I had a post earlier this week called “51 Things I Know About Photography.” If you haven’t read it yet, you should check it out. I’ve received a lot of emails over the past couple of days, asking me to clarify or expand on several items on the list. Interestingly enough, it’s been #37– Keep a journal– that’s generated several interesting discussions with readers in the last 72 hours. This also happens to coincide with one of my monthly rituals– running a complete catalog backup that I store off-site (#21, for those keeping track).
Perhaps I should explain.
One of the things I do before running the monthly backup is to go through all of the new shoots since the last backup and make sure that everything is neat and organized. Duplicates are deleted, file names are checked, and I make sure that key words have been assigned, so in six months or a year I can go back and find what I’m looking for with minimal hassle. It was while going through this process earlier today that I got to thinking even more about the benefits of keeping a journal.
Keeping Track of Exposure
This was really what I originally had in mind when I put it on my list. I love shooting film and it is– in my opinion– one of the best ways to not only learn exposure, but also how to trust your instincts when you dial those exposure values in on your camera. Film obviously has no EXIF information or metadata. I can’t go back later with images captured on silver halide and check shutter speed, aperture, date, time, camera model, lens, or gps coordinates. If that information is going to be useful, I’m going to have to keep track of it as I go. Which direction was the sun coming from? Would shooting earlier or later in the day have made a difference? Should I go back on a cloudy day? Digital brought with it an almost magical ability to embed an unbelievable amount of information in our image files. The advantages of keeping a journal, however, do not begin and end with film. There is also a place in our digital existence where keeping an old school journal becomes a valuable tool. More on that it a bit.
Keeping Track of Ideas
Number 33 on the list was “Listen to the ideas that won’t go away.” If you’re anything like I am, you’re almost constantly mulling over ideas for photo shoots. Some are new, while others have been percolating in your gray matter for a while. I remember a time when my gray matter didn’t need any help keeping track of ideas. Of course I also remember a time when I was single had few responsibilities beyond making sure my bar tab got paid. There’s no shame in writing stuff down. If anything, seeing these ideas down on paper is one of the first steps in bringing them to life. Outlining or sketching my ideas is a huge help in translating my vision. I do this not only for images I’d like to capture, but also for lighting setups I want to try. Almost any time a new client walks in the door I’m thinking about the ideas that won’t go away. You never know when lightning is going to strike.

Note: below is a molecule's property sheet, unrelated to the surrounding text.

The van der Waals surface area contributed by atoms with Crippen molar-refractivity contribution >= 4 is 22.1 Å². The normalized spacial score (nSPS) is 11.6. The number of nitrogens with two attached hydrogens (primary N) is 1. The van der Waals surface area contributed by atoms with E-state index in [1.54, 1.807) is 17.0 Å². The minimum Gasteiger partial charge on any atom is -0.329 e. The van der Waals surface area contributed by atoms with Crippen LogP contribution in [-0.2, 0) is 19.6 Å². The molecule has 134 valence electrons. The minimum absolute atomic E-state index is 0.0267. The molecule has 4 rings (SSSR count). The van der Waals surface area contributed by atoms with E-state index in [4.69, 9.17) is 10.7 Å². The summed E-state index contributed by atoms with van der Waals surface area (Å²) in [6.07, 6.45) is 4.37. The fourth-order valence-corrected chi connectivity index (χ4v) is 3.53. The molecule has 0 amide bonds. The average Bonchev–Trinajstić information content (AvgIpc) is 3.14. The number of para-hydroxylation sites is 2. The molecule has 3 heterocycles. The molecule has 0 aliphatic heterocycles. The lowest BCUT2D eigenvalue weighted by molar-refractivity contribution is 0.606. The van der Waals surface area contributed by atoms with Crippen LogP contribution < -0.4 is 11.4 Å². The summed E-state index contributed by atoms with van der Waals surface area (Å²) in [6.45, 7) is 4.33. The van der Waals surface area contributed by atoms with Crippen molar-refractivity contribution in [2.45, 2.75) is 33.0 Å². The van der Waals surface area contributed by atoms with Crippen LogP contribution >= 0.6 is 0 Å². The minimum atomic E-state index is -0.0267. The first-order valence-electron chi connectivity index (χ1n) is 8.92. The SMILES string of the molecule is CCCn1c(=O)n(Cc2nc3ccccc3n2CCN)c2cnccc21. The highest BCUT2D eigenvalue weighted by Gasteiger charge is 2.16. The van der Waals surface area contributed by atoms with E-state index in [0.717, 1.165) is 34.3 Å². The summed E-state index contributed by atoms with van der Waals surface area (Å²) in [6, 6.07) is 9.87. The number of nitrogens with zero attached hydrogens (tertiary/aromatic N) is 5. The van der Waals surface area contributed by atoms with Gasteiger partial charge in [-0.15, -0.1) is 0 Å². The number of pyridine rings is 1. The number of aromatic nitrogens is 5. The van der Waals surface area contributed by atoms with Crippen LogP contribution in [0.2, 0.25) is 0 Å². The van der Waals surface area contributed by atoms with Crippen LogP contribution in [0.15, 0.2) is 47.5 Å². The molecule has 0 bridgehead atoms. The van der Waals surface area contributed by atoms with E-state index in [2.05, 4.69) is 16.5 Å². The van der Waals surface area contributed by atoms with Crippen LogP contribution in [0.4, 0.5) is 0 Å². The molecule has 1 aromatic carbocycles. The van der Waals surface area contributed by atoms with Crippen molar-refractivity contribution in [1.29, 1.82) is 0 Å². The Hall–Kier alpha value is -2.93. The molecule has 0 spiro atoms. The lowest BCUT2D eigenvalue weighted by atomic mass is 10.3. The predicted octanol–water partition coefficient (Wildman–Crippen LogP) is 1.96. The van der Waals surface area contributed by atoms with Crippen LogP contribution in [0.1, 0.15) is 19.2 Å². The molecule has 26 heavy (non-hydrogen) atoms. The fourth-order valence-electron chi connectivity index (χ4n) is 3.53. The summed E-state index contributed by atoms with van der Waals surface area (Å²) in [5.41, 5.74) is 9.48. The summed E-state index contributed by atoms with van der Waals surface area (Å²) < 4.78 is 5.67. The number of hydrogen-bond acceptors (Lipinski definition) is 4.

Keeping Track of Memories
I should point out that this has nothing at all to do with my professional photography. No clients or art directors. Just personal photography. Everything from long exposures of the city lights at night to something as basic as a family vacation or get-together. Let’s face it– we capture light in a box and use it to tell a story. For client work, I need a system that’s going to help me find an image when I need it. For my family memories, I need something to round out the stories. I’m not going to be around forever– this catalog of images that’s backing up right now will one day be a part of my legacy. When that time comes I want my son to be able to look at our photos and see more than just the moment in time. I want him to know who relatives were that he never knew. I want him to know that this was the vineyard where his aunt got married when he was too young to remember it. Or what I was thinking when I captured the look on his face when he saw the ocean for the first time. Photos preserve memories, but people keep them alive. Sometimes those people need a little help.
When my dad passed away almost five years ago I started going through his library of images. Many of the boxes of negatives had small notebooks inside, while many of the digital folders contained text files with information that EXIF data will never be able to capture. Adding document files to my image catalog has become part of the monthly backup ritual. There’s no way to do it all at once, but chipping away at it a little bit at a time helps me create a photography journal that preserves not just the memories, but the stories behind them.
What About You?
Are you keeping a photography journal? What got you started? Tell us about it in the comments.